After looking at a CDK tool for fixing bond orders for aromatic systems (DeduceBondSystemTool in the smiles package) I wondered if there was a more general approach. That is, the problem is to take a molecular graph with no double bonds and generate all possible double bonded systems.

However, in this example it is necessary to 'half-color' some of the vertices of the quotient graph ... which doesn't quite seem to work. The numbers in between the colored quotient graphs show how many line graph vertices are in each of the symmetry classes.

One possibility might be to first convert the graph (G) into a form known as a line graph (lg(G)) where every vertex in lg(G) is an edge in G. If these vertices are labelled to represent the bond order, then an aromatic system has a particular line graph. For example, here is benzene:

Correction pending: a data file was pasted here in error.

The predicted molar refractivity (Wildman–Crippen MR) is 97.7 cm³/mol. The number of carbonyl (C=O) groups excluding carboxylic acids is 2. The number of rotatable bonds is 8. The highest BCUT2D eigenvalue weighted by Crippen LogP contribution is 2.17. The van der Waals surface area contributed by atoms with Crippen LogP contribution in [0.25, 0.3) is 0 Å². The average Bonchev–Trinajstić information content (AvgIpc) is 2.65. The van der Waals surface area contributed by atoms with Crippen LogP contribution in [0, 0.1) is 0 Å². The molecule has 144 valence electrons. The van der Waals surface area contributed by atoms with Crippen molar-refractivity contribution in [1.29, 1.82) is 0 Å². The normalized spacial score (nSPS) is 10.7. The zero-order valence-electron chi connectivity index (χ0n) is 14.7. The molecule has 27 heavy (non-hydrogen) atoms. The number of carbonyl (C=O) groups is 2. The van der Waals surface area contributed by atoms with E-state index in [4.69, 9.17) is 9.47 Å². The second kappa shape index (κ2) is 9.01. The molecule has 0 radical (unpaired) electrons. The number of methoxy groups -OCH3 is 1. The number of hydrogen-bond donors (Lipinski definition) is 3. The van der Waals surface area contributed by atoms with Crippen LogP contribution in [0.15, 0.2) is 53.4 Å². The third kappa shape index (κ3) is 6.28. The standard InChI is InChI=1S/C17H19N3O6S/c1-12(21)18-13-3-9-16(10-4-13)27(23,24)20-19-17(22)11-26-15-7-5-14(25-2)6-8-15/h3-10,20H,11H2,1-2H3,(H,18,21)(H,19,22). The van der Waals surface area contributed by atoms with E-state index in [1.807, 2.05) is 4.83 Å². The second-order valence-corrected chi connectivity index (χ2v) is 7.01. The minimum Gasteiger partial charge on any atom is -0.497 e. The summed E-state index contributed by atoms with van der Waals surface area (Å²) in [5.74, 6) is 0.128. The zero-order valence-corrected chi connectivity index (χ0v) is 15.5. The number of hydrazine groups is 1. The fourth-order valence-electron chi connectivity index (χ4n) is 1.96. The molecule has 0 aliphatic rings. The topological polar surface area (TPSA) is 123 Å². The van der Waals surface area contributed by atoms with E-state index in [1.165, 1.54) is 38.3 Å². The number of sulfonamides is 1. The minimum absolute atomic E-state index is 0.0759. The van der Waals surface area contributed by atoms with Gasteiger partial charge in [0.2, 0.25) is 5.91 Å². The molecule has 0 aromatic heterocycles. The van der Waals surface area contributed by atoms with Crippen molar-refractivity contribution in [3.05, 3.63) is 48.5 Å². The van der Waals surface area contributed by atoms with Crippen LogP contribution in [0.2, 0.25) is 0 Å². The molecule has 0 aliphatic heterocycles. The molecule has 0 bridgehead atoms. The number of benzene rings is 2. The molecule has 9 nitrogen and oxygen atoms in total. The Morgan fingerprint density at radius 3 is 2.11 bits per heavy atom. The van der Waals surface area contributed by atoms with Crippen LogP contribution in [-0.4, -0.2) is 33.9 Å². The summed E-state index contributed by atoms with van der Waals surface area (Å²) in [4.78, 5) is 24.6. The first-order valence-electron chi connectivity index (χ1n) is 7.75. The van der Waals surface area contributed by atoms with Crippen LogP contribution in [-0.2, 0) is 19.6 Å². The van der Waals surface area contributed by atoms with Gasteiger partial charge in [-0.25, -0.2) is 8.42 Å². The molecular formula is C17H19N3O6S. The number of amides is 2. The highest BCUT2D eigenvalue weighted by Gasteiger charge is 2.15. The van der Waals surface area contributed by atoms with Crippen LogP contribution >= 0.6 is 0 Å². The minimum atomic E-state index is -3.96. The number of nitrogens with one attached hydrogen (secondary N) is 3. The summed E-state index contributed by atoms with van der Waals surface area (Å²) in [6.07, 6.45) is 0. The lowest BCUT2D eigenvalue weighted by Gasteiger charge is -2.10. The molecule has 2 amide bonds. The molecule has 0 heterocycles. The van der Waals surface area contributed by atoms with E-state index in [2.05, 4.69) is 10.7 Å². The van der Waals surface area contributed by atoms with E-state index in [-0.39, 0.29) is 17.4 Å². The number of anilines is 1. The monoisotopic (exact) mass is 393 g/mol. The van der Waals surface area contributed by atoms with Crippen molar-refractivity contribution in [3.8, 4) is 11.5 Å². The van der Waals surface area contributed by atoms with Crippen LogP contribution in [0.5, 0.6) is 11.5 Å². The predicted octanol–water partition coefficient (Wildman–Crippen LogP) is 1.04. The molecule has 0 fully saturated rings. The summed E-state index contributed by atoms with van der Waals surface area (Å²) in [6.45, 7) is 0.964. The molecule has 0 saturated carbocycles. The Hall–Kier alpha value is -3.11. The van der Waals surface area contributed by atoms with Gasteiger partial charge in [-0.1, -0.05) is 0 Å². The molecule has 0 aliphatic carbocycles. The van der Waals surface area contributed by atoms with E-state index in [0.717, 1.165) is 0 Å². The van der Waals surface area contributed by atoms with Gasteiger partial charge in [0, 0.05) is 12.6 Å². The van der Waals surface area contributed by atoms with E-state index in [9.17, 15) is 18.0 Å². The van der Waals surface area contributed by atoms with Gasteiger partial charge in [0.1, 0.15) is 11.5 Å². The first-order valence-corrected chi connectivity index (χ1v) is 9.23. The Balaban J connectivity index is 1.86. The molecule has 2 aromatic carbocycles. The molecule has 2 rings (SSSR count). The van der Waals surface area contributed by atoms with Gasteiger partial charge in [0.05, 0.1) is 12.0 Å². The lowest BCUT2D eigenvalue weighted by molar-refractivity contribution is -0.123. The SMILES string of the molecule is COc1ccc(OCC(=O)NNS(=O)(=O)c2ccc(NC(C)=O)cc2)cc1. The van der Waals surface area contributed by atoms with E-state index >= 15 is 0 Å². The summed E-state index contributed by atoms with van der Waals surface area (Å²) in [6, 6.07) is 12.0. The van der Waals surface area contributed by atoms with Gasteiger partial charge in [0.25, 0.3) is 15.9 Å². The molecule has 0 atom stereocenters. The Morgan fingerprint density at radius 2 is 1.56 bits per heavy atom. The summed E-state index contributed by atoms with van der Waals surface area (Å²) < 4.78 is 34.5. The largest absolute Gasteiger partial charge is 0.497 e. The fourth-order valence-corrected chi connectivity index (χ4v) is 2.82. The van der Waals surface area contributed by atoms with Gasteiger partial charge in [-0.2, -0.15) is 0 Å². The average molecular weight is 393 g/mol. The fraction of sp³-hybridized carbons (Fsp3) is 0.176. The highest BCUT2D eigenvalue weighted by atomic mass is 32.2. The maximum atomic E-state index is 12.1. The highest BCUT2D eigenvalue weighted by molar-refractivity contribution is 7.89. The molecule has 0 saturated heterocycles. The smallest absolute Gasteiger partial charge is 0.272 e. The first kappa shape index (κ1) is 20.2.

The dashed lines show the construction of the line graph, and the labels '-' and '=' mean single and double. Now obviously, the two resulting graphs are essentially the same, so it would be nice to remove this redundancy. An example of two different bonding systems comes from phenanthrene:

Which is great, but how to generate all non-redundant colorings of the line graphs? Since a line graph is just a graph, it can have a signature, and a signature quotient graph. This can then be colored:

However, in this example it is necessary to 'half-color' some of the vertices of the quotient graph ... which doesn't quite seem to work. The numbers in between the colored quotient graphs show how many line graph vertices are in each of the symmetry classes.

In any case, this is a bit of a toy problem, with only a partial solution, but here is a code repository for a sketch of the code. Note that the algorithm is missing!

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